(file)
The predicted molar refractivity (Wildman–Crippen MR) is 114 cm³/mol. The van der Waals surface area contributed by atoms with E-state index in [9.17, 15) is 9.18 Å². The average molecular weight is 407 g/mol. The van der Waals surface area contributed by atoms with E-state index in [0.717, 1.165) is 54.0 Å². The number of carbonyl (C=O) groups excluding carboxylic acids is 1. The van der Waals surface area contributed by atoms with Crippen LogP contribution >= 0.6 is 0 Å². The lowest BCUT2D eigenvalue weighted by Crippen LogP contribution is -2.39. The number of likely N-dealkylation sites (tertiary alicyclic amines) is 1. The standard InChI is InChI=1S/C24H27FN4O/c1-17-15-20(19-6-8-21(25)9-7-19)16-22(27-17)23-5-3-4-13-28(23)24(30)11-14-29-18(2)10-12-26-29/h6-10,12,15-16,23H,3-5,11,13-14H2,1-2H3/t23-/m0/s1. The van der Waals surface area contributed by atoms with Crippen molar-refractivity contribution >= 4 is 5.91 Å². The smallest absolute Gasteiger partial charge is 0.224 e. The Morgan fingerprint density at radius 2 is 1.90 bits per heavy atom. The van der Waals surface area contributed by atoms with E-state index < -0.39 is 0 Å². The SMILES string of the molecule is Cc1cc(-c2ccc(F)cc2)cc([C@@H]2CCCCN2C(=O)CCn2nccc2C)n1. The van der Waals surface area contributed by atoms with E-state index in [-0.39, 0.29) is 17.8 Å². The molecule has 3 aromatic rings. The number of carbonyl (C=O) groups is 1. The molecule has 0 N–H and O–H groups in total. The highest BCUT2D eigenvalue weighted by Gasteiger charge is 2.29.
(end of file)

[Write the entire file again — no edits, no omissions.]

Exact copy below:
The predicted molar refractivity (Wildman–Crippen MR) is 114 cm³/mol. The van der Waals surface area contributed by atoms with E-state index in [9.17, 15) is 9.18 Å². The average molecular weight is 407 g/mol. The van der Waals surface area contributed by atoms with E-state index in [0.717, 1.165) is 54.0 Å². The number of carbonyl (C=O) groups excluding carboxylic acids is 1. The van der Waals surface area contributed by atoms with Crippen LogP contribution >= 0.6 is 0 Å². The lowest BCUT2D eigenvalue weighted by Crippen LogP contribution is -2.39. The number of likely N-dealkylation sites (tertiary alicyclic amines) is 1. The standard InChI is InChI=1S/C24H27FN4O/c1-17-15-20(19-6-8-21(25)9-7-19)16-22(27-17)23-5-3-4-13-28(23)24(30)11-14-29-18(2)10-12-26-29/h6-10,12,15-16,23H,3-5,11,13-14H2,1-2H3/t23-/m0/s1. The van der Waals surface area contributed by atoms with Crippen molar-refractivity contribution >= 4 is 5.91 Å². The smallest absolute Gasteiger partial charge is 0.224 e. The Morgan fingerprint density at radius 2 is 1.90 bits per heavy atom. The van der Waals surface area contributed by atoms with E-state index < -0.39 is 0 Å². The SMILES string of the molecule is Cc1cc(-c2ccc(F)cc2)cc([C@@H]2CCCCN2C(=O)CCn2nccc2C)n1. The van der Waals surface area contributed by atoms with E-state index in [-0.39, 0.29) is 17.8 Å². The molecule has 3 aromatic rings. The number of carbonyl (C=O) groups is 1. The molecule has 0 N–H and O–H groups in total. The highest BCUT2D eigenvalue weighted by Gasteiger charge is 2.29.